"(1) Procedure for Annexation. (a) The governing body of the city or village to which it is proposed to annex territory shall, by resolution adopted by two-thirds of the members-elect, declare its intention to apply to the circuit *408 court for an order for an annexation referendum, and shall publish the resolution once in a newspaper having general circulation in the area proposed to be annexed, and shall cause to be made a scale map of such territory showing it in relation to the annexing city or village. The resolution shall contain a description of the territory to be affected, sufficiently accurate to determine its location, the name of the municipalities directly affected and the name and post-office address of the municipal official causing the resolution to be published. The person who causes the resolution to be published shall serve a copy of the resolution together with the scale map upon the clerk of the town or towns from which the territory is to be detached within 5 days of the date of publication of the resolution. Such service may be either by personal service or by registered mail and if by registered mail an affidavit must be on file with the annexing body indicating the date said resolution was mailed. The annexation shall be deemed commenced upon publication of the resolution.

"(b) Application to the circuit court shall be by petition subscribed by the officers designated by the governing body, and shall have attached as a part thereof: the scale map, a certified copy of the resolution of the governing body and an affidavit of the publication and filing required under par. (a). Such petition shall be filed in the circuit court not less than 30 days but no more than 45 days after the publication of the notice of intention.

"(2) Protest to Court by Electors; Hearing. (a) If prior to the date set for hearing upon such application, there is filed with the court a petition signed by a majority of the electors residing in the territory or the owners of more than one-half of the real property in assessed value in such territory, protesting against the annexation of such territory, the court shall deny the application for an annexation referendum.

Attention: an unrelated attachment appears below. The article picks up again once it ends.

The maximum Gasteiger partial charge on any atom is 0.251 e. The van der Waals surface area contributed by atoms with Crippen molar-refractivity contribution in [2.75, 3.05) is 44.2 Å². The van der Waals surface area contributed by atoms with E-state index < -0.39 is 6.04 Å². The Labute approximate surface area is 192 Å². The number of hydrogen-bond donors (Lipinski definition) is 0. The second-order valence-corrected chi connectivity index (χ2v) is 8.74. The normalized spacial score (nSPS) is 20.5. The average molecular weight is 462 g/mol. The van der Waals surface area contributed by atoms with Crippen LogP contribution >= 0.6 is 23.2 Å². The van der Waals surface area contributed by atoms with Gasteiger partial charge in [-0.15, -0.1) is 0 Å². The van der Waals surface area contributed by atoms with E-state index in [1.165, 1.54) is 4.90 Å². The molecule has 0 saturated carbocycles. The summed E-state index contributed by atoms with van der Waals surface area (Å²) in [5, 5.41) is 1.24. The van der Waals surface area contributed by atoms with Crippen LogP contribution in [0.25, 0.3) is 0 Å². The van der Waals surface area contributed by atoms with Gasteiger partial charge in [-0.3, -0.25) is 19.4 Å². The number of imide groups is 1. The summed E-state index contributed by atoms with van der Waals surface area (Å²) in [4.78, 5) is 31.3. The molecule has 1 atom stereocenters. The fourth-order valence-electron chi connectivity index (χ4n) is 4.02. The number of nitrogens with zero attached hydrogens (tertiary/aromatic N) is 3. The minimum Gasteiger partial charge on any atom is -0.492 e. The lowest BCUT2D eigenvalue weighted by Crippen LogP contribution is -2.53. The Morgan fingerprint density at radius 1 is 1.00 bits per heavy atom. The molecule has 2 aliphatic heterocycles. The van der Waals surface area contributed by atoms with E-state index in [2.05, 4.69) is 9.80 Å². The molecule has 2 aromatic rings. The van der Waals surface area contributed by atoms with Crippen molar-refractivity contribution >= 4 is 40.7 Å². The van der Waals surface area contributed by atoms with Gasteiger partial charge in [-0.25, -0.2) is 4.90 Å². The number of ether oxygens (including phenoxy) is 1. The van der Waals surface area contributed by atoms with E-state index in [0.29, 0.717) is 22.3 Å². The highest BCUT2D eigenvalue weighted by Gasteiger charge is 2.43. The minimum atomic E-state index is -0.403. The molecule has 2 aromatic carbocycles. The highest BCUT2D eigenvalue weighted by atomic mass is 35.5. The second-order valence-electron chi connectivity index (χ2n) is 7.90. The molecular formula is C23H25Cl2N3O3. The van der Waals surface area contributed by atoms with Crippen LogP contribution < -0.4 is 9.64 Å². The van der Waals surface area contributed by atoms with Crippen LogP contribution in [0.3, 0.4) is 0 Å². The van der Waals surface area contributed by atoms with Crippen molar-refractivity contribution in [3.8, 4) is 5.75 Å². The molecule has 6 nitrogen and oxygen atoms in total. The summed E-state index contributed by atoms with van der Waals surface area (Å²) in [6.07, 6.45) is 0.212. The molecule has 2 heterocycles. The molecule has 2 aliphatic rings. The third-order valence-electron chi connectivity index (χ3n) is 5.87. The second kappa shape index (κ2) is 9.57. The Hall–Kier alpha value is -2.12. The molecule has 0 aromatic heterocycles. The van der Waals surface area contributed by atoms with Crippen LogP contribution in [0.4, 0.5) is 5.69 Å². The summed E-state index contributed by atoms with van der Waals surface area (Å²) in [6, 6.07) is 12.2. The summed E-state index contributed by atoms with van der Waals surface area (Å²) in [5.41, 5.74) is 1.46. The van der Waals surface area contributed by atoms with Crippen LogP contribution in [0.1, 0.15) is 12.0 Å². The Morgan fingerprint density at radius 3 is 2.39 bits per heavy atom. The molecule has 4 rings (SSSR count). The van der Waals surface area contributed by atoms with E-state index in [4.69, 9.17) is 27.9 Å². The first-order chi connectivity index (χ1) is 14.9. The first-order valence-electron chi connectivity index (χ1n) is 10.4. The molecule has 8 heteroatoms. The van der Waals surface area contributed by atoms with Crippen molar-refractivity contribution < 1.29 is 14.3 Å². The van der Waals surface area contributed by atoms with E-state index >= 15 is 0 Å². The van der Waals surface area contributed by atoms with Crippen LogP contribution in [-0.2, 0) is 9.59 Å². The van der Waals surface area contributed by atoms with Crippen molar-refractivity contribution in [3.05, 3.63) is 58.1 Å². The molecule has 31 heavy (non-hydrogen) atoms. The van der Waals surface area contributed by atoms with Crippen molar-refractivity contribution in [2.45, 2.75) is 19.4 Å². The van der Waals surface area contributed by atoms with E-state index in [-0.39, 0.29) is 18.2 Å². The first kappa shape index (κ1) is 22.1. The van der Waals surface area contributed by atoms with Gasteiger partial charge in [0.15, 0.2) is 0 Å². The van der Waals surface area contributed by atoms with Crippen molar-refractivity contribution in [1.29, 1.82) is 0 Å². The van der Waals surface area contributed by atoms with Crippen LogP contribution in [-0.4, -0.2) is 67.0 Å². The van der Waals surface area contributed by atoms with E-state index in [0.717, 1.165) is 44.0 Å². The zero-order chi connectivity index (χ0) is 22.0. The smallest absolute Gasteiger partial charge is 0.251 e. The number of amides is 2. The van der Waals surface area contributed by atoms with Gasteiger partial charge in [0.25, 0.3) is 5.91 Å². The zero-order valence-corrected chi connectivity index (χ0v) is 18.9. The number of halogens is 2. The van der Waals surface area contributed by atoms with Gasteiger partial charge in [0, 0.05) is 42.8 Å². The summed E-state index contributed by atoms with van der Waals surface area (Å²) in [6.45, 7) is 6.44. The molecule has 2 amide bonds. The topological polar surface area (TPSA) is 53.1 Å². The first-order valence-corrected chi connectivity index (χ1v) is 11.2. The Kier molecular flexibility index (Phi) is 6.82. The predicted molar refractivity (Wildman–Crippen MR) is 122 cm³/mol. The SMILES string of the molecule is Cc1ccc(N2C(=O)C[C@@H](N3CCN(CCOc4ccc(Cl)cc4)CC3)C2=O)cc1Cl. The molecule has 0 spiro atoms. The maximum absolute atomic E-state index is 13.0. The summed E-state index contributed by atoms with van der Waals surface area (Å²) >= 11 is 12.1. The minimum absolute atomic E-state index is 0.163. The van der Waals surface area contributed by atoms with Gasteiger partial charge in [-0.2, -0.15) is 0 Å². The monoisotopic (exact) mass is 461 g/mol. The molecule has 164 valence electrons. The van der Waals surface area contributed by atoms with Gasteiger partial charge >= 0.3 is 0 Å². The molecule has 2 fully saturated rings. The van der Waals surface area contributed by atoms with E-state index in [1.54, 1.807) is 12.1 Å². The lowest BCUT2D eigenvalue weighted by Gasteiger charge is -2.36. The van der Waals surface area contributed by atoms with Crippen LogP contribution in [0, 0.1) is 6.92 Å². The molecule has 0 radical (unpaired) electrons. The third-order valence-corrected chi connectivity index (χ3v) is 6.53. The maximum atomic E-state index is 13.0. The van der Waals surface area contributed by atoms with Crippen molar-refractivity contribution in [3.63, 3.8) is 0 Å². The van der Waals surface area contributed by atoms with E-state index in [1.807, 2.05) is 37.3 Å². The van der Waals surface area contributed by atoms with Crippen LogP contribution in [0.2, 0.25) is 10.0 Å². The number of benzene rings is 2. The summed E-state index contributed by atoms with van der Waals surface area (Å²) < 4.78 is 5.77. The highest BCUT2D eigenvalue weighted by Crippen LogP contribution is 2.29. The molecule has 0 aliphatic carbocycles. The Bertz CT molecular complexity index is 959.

"(b) If a petition protesting the annexation is found insufficient the court shall proceed to hear all parties interested for or against the application. The court may in its discretion adjourn such hearing from time to time, direct a survey to be made and refer any question for examination and report thereon. Any town whose territory *409 is involved in the proposed annexation shall, upon application, be a party and entitled to be heard on any matter pertaining thereto.

". . .

" (4) Referendum Election; When Ordered and Held. (a) If the court, after such hearing, is satisfied as to the correctness of the description of the territory or any survey and that the provisions of this section have been complied with, it shall make an order so declaring and shall direct a referendum election within the territory which shall be described in the order, on the question, whether such area should be annexed. Such order shall direct 3 electors named therein residing in the town in which the territory proposed to be annexed lies, to perform the duties of inspectors of election."

The trial court concluded that there was a significant statutory distinction between consolidation and annexation as recognized by the court in several cases[1] and that the merging of territory as contemplated in this proceeding was not annexation but consolidation, and invalid because not in conformity with the consolidation statute.

We recognize that Elmwood Park and Mt. Pleasant could have proceeded under the consolidation statute (sec. 66.02) in their attempt to merge into one municipality. Because consolidation procedure was available to them it does not follow that the alternative, annexation, was not proper for the same purpose.

The introductory portion of sec. 66.024, Stats., is most unequivocal"As a complete alternative to any other annexation procedure, unincorporated territory which contains electors and is contiguous to a city or village may *410 be annexed thereto in the manner hereafter provided." (Emphasis added.)

The town of Mt. Pleasant is unincorporated; it does contain electors and is contiguous to the village of Elmwood Park. The statute contains no limitation as to size, nor does it prohibit annexation of an entire unincorporated area. We conclude that Elmwood Park could annex the entire town of Mt. Pleasant under sec. 66.024, Stats., if the proceeding otherwise complied with the statute and the case law dealing with annexation.

The trial court further concluded that if a sec. 66.024, Stats., annexation was a statutorily permissible proceeding that the common-law rule of reason applied and that under the facts as they appear in the record the proposed annexation was unreasonable and that the petition should be dismissed. We agree.

In support of this conclusion the trial court in its memorandum opinion stated:

"`This court has authority to review the annexation of territory to a city or village and apply the test of reason.' Town of Fond du Lac v. City of Fond du Lac, 22 Wis. (2d) 533, 541 (1963); Town of Mt. Pleasant v. City of Racine, 24 Wis. (2d) 41, 45 (1964).